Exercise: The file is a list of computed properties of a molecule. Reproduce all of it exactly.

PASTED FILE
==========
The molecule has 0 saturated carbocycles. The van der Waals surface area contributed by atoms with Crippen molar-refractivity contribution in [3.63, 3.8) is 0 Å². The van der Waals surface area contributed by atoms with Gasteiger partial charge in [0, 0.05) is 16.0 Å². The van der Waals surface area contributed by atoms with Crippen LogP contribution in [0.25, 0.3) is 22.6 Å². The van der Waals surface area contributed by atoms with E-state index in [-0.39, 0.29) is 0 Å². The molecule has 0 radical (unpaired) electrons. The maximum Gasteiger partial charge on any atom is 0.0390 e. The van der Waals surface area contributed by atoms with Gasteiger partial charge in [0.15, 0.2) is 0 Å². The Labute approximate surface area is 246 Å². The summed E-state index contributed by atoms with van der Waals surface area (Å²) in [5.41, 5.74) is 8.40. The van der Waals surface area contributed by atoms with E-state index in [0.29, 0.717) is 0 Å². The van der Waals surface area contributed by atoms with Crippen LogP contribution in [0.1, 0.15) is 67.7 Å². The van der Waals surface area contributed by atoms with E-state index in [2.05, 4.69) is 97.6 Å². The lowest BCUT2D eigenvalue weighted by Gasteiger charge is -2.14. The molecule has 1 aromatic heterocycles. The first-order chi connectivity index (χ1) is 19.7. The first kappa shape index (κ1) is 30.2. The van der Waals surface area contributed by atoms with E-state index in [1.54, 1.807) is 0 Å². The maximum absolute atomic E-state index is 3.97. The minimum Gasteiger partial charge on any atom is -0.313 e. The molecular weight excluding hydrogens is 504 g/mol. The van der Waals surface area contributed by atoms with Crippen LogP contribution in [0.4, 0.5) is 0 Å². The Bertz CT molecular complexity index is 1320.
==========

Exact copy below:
The molecule has 0 saturated carbocycles. The van der Waals surface area contributed by atoms with Crippen molar-refractivity contribution in [3.63, 3.8) is 0 Å². The van der Waals surface area contributed by atoms with Gasteiger partial charge in [0, 0.05) is 16.0 Å². The van der Waals surface area contributed by atoms with Crippen LogP contribution in [0.25, 0.3) is 22.6 Å². The van der Waals surface area contributed by atoms with E-state index in [-0.39, 0.29) is 0 Å². The molecule has 0 radical (unpaired) electrons. The maximum Gasteiger partial charge on any atom is 0.0390 e. The van der Waals surface area contributed by atoms with Gasteiger partial charge in [0.15, 0.2) is 0 Å². The Labute approximate surface area is 246 Å². The summed E-state index contributed by atoms with van der Waals surface area (Å²) in [5.41, 5.74) is 8.40. The van der Waals surface area contributed by atoms with E-state index in [0.29, 0.717) is 0 Å². The van der Waals surface area contributed by atoms with Crippen LogP contribution in [0.1, 0.15) is 67.7 Å². The van der Waals surface area contributed by atoms with E-state index in [2.05, 4.69) is 97.6 Å². The lowest BCUT2D eigenvalue weighted by Gasteiger charge is -2.14. The molecule has 1 aromatic heterocycles. The first-order chi connectivity index (χ1) is 19.7. The first kappa shape index (κ1) is 30.2. The van der Waals surface area contributed by atoms with E-state index in [1.54, 1.807) is 0 Å². The maximum absolute atomic E-state index is 3.97. The minimum Gasteiger partial charge on any atom is -0.313 e. The molecular weight excluding hydrogens is 504 g/mol. The van der Waals surface area contributed by atoms with Crippen LogP contribution in [0.4, 0.5) is 0 Å². The Bertz CT molecular complexity index is 1320.